Phtoo courtesy Wikimedia Commons
The Senate will “look” at coronavirus-related workers’ compensation claims during this year’s legislative session, the chairman of the Senate Judiciary Committee said Monday. But Sen. Jeff Brandes, R-St. Petersburg, made no promises the Senate would make changes to ensure front-line health care workers and teachers can tap into workers’ compensation benefits.
A state Division of Workers’ Compensation report showed that as of Dec. 31, 13,409 workers’ compensation claims had been filed by health care workers and educators and that nearly 46 percent of the claims were denied.
The denial rate for those workers exceeded the overall denial rate of 43 percent.
“I think we are going to look at that as part of the overall pandemic committee,” Brandes said, referring to the Senate Select Committee on Pandemic Preparedness and Response.
Workers' compensation is a no-fault system meant to protect workers and employers. It is supposed to provide workers who are injured on the job access to medical benefits they need to be made whole. In exchange for providing those benefits, employers generally cannot be sued in court for causing injuries.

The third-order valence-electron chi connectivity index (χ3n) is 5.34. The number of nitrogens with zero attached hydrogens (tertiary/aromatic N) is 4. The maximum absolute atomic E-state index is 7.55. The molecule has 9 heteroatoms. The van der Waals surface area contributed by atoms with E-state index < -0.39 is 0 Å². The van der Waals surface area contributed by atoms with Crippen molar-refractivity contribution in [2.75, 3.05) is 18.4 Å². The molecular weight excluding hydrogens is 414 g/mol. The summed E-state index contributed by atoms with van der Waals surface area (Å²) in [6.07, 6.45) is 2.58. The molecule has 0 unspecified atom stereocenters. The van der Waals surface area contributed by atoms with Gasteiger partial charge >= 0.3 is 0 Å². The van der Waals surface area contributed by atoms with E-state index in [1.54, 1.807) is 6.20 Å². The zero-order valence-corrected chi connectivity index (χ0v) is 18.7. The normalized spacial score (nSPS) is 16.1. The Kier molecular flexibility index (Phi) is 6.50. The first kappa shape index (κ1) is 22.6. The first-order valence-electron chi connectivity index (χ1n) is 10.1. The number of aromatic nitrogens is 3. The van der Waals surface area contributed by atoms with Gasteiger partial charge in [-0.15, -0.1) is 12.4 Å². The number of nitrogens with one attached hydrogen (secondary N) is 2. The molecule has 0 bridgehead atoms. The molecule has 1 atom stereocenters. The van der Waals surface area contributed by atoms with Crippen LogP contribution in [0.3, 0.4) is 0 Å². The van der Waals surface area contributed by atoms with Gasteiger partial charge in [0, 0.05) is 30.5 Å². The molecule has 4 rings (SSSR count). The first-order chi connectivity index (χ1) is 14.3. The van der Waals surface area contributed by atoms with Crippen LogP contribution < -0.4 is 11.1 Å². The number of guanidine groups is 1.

Florida's workers’ compensation laws provide coverage for “occupational diseases” that are characteristic of particular trades or jobs. But the term excludes “all ordinary diseases of life to which the general public is exposed,” unless the incidences of diseases are substantially higher in particular professions.
Brandes is the primary Senate sponsor of a proposal (SB 72) that would provide broad immunity to most businesses from coronavirus-related lawsuits. But the bill specifically excludes health-care providers from the protections.
Brandes said Monday during a news conference outside Centre Point Health & Rehabilitation in Tallahassee that the bill contained “bright line issues” where there is broad legislative support.
About 31 percent of the 93,228 workers’ compensation claims filed in 2020 in Florida were related to COVID-19, the respiratory disease caused by the coronavirus.
Payments on those claims accounted for less than 8 percent of the $727,329,103 workers' compensation payments last year, according to the state report.
Attempts to reach Sen. Danny Burgess, a Zephyrhills Republican who chairs the Senate Select Committee on Pandemic Preparedness and Response, were unsuccessful.
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